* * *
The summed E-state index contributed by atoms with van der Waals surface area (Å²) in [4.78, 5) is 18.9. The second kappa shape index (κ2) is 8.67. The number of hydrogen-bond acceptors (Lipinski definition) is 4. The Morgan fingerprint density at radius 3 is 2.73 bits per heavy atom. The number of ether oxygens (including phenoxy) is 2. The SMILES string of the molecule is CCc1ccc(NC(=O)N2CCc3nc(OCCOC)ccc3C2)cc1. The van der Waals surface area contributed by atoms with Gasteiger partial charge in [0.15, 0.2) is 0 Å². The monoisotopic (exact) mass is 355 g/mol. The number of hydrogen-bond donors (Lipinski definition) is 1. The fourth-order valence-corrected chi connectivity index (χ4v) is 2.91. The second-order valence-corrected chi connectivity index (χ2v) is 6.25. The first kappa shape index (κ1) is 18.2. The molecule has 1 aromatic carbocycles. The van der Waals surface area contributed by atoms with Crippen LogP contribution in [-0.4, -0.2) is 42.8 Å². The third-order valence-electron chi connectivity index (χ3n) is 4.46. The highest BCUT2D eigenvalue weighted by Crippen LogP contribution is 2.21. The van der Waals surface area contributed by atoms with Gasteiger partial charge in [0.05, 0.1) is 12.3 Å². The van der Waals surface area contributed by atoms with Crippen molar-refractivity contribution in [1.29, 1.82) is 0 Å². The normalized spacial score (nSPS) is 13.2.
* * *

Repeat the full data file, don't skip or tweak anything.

The summed E-state index contributed by atoms with van der Waals surface area (Å²) in [4.78, 5) is 18.9. The second kappa shape index (κ2) is 8.67. The number of hydrogen-bond acceptors (Lipinski definition) is 4. The Morgan fingerprint density at radius 3 is 2.73 bits per heavy atom. The number of ether oxygens (including phenoxy) is 2. The SMILES string of the molecule is CCc1ccc(NC(=O)N2CCc3nc(OCCOC)ccc3C2)cc1. The van der Waals surface area contributed by atoms with Gasteiger partial charge in [0.15, 0.2) is 0 Å². The monoisotopic (exact) mass is 355 g/mol. The number of hydrogen-bond donors (Lipinski definition) is 1. The fourth-order valence-corrected chi connectivity index (χ4v) is 2.91. The second-order valence-corrected chi connectivity index (χ2v) is 6.25. The first kappa shape index (κ1) is 18.2. The molecule has 1 aromatic carbocycles. The van der Waals surface area contributed by atoms with Crippen LogP contribution in [-0.4, -0.2) is 42.8 Å². The third-order valence-electron chi connectivity index (χ3n) is 4.46. The highest BCUT2D eigenvalue weighted by Crippen LogP contribution is 2.21. The van der Waals surface area contributed by atoms with Gasteiger partial charge in [0.05, 0.1) is 12.3 Å². The van der Waals surface area contributed by atoms with Crippen molar-refractivity contribution in [1.29, 1.82) is 0 Å². The normalized spacial score (nSPS) is 13.2.